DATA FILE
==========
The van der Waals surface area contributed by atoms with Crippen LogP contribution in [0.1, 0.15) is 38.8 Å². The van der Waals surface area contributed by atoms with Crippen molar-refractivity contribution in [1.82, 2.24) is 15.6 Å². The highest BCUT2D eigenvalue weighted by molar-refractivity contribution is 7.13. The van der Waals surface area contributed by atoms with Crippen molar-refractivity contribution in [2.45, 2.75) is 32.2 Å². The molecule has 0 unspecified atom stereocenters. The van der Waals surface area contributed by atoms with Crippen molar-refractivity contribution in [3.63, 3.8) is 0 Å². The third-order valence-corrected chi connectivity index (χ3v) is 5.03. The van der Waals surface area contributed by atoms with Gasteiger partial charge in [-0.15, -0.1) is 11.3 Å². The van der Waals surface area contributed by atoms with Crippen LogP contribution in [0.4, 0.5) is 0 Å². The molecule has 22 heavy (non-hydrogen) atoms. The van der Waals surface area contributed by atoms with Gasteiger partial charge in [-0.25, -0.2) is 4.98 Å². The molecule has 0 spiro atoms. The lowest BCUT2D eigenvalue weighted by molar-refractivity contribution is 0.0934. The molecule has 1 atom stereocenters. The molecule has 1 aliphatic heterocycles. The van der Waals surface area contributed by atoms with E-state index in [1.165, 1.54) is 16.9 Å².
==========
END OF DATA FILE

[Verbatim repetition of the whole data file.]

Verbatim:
The van der Waals surface area contributed by atoms with Crippen LogP contribution in [0.1, 0.15) is 38.8 Å². The van der Waals surface area contributed by atoms with Crippen molar-refractivity contribution in [1.82, 2.24) is 15.6 Å². The highest BCUT2D eigenvalue weighted by molar-refractivity contribution is 7.13. The van der Waals surface area contributed by atoms with Crippen molar-refractivity contribution in [2.45, 2.75) is 32.2 Å². The molecule has 0 unspecified atom stereocenters. The van der Waals surface area contributed by atoms with Crippen molar-refractivity contribution in [3.63, 3.8) is 0 Å². The third-order valence-corrected chi connectivity index (χ3v) is 5.03. The van der Waals surface area contributed by atoms with Gasteiger partial charge in [-0.15, -0.1) is 11.3 Å². The van der Waals surface area contributed by atoms with Crippen LogP contribution in [0.4, 0.5) is 0 Å². The molecule has 22 heavy (non-hydrogen) atoms. The van der Waals surface area contributed by atoms with Gasteiger partial charge in [-0.25, -0.2) is 4.98 Å². The molecule has 0 spiro atoms. The lowest BCUT2D eigenvalue weighted by molar-refractivity contribution is 0.0934. The molecule has 1 atom stereocenters. The molecule has 1 aliphatic heterocycles. The van der Waals surface area contributed by atoms with E-state index in [1.165, 1.54) is 16.9 Å².